Among those whose names have been sent to the JNE Commission as possible appointees to judgeships are South Pasadena attorney Mark S. Priver; Deputy District Attorneys Kevin Stennis, Candace Foy Smith, Leonard Torrealba, Kathleen Tuttle and Brentford Ferreira; Santa Fe Springs criminal defense attorney Lillian Vega Jacobs; Court of Appeal staff attorneys Frank J. Menetrez, Kenneth E. Roberson and Kim Nguyen; Superior Court Commissioners Anthony Trendacosta, Collette Serio, Marilyn Kading Martinez, Robert Kawahara, Alan Rubin, Emma Castro, Jane Godfrey, Sharon Lewis Miller, Mark Zuckman, Dennis Mulcahy and Kenneth Taylor; State Bar Court Judge Richard Honn; Deputy County Counsels Terry Truong and Julie Ann Silva; Glendale attorney Kenneth Wright; Los Angeles attorneys Timothy Martella and Angel Navarro; and Assistant U.S. Attorney Wesley Hsu.
The name of Ed Chau was sent to the commission prior to his election to the state Assembly.
Three new commissioners, Nicole Heeseman, Terry Truong, and Terrance Lewis, were elected Sept. 29.
Services were held in Las Vegas Sept. 6 for retired Judge Harry Peetris, a onetime presiding judge of the court, who died Aug. 15 at the age of 94.

Legislation of Interest to the Legal Community

The Legislature took the following action on bills of interest to the legal community in September.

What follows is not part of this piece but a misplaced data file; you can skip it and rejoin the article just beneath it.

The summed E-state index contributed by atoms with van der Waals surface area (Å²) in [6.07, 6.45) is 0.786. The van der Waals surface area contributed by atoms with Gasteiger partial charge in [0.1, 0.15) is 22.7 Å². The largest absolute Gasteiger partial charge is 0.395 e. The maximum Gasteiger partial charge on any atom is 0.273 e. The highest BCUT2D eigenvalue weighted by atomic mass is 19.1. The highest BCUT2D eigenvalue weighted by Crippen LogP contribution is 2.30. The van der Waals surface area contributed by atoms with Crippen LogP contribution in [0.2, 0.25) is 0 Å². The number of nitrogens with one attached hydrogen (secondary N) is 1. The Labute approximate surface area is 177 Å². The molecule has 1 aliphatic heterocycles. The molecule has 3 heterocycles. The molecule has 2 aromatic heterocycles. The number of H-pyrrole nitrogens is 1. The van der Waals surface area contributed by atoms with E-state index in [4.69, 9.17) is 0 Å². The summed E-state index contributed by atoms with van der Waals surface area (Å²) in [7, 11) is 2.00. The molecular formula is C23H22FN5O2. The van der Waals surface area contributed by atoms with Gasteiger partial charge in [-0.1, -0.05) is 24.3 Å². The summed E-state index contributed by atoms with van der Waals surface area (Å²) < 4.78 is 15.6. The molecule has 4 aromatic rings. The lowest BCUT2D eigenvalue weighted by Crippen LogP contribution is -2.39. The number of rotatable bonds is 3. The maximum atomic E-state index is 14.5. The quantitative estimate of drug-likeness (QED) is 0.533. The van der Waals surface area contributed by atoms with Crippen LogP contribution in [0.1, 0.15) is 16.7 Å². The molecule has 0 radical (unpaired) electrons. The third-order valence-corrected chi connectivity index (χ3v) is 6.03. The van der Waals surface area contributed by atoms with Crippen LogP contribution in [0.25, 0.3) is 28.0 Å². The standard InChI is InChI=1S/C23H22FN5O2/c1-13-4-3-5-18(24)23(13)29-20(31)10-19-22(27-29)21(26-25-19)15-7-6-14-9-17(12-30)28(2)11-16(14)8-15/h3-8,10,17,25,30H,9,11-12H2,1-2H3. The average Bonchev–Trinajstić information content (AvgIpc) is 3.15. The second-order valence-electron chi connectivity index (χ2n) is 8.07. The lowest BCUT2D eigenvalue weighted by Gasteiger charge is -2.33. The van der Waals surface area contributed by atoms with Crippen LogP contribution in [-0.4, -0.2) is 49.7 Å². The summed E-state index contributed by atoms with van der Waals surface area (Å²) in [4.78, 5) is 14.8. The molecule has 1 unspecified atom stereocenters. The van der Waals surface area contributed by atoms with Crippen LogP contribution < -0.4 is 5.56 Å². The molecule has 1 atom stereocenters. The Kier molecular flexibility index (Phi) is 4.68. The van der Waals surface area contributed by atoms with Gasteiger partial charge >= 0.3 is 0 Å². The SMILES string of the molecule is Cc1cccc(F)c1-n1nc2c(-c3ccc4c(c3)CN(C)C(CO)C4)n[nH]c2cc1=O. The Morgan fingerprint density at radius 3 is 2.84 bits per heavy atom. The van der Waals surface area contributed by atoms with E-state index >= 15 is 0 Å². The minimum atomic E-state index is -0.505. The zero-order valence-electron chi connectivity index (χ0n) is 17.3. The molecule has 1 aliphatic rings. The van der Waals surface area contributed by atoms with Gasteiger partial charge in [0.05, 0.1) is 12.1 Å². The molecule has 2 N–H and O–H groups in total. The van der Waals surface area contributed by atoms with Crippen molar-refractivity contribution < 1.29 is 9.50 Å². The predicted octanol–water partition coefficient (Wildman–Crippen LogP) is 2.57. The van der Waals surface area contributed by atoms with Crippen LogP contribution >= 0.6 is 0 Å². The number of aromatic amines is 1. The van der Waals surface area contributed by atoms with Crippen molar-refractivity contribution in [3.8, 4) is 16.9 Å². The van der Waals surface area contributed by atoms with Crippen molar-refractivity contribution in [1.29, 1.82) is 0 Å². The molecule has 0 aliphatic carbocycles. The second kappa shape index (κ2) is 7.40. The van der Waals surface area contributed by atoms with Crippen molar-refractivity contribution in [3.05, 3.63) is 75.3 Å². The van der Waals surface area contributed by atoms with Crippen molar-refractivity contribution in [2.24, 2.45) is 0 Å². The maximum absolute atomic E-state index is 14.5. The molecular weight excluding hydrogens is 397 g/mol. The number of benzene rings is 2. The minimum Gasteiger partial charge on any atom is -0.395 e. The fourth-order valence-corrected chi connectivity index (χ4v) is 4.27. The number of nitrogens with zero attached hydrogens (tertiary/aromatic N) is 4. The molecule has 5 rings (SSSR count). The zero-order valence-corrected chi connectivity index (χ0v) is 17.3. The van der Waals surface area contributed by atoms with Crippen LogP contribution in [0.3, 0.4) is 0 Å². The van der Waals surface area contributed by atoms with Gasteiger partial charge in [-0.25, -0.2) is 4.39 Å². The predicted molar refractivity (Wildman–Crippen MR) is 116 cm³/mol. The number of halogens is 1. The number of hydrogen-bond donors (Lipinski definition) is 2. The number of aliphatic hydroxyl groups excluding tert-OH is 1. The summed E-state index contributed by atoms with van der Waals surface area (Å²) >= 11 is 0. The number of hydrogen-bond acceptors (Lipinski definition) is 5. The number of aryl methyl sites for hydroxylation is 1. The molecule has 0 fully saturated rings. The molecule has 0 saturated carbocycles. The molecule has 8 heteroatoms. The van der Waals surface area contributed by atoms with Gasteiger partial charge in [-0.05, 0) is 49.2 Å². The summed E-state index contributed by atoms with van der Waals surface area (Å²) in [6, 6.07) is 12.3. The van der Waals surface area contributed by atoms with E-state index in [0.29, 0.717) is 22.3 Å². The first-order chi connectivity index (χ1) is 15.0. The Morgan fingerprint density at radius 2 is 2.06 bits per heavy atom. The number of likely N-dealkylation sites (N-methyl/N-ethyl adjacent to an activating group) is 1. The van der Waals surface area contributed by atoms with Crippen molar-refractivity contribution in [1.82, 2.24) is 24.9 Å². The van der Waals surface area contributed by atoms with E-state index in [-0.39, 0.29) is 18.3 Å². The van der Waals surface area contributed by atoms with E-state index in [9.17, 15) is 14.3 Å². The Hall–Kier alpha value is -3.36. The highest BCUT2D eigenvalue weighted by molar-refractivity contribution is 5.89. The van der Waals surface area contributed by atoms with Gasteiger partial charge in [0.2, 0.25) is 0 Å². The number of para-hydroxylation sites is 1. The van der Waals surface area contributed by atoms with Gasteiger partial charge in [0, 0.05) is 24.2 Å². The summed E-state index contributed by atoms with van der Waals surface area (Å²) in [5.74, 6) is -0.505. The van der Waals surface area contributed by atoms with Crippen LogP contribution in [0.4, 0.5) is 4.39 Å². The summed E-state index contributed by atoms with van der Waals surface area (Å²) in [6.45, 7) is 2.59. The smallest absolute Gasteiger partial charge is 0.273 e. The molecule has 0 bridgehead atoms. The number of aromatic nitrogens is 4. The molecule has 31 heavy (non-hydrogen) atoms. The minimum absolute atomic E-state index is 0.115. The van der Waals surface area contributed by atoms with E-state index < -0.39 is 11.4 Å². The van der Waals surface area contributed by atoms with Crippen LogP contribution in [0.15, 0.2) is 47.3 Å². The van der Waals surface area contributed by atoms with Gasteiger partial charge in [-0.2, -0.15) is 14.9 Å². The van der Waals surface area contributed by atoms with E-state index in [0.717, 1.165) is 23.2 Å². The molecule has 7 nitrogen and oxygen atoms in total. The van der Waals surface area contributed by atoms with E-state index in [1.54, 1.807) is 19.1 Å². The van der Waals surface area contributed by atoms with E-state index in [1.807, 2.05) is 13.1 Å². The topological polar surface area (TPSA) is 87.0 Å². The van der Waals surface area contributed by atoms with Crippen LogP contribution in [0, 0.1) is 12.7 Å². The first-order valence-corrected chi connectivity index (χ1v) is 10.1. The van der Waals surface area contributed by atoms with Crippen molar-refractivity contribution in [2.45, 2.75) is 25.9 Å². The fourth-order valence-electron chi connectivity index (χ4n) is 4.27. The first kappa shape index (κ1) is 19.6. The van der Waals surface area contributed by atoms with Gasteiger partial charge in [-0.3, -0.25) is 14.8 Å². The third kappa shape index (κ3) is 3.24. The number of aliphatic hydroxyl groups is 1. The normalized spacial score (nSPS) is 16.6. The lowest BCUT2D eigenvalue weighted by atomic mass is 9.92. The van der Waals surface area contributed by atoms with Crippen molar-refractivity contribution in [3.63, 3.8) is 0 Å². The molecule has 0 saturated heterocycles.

AB 1607 by Assemblymember Steve Fox, D-Palmdale, which amends procedures for release under the Sexually Violent Predator Act, including a provision for transfer of jurisdiction to the superior court in the county to which the defendant is released. The bill was signed into law by the governor on Sept. 8.

AB 2171 by Assemblymember Bob Wieckowski, D-Fremont, which grants residents of residential care facilities for the elderly many of the legal protections now given to residents of nursing homes. The bill was signed into law by the governor Sept. 9.

AB 2745 by the Assembly Judiciary Committee, which will authorize the conversion of 10 subordinate judicial officer positions to judgeships next year in order to address the shortage of judges in the areas of family and juvenile law. These positions would be in addition to the 16 conversions authorized each year under 2007’s AB 159. The bill was signed into law Sept. 9.

AB 2746 by the Assembly Judiciary Committee, is the State Bar dues bill for next year. As amended the bill increases the voluntary contribution for legal services for low-income from $30 to $40, and a provision was added allowing a State Bar trustee in the last year of his or term to run for president, in which case he or she would serve an additional year on the board, as the 20th member. The governor signed the bill into law Sept. 18.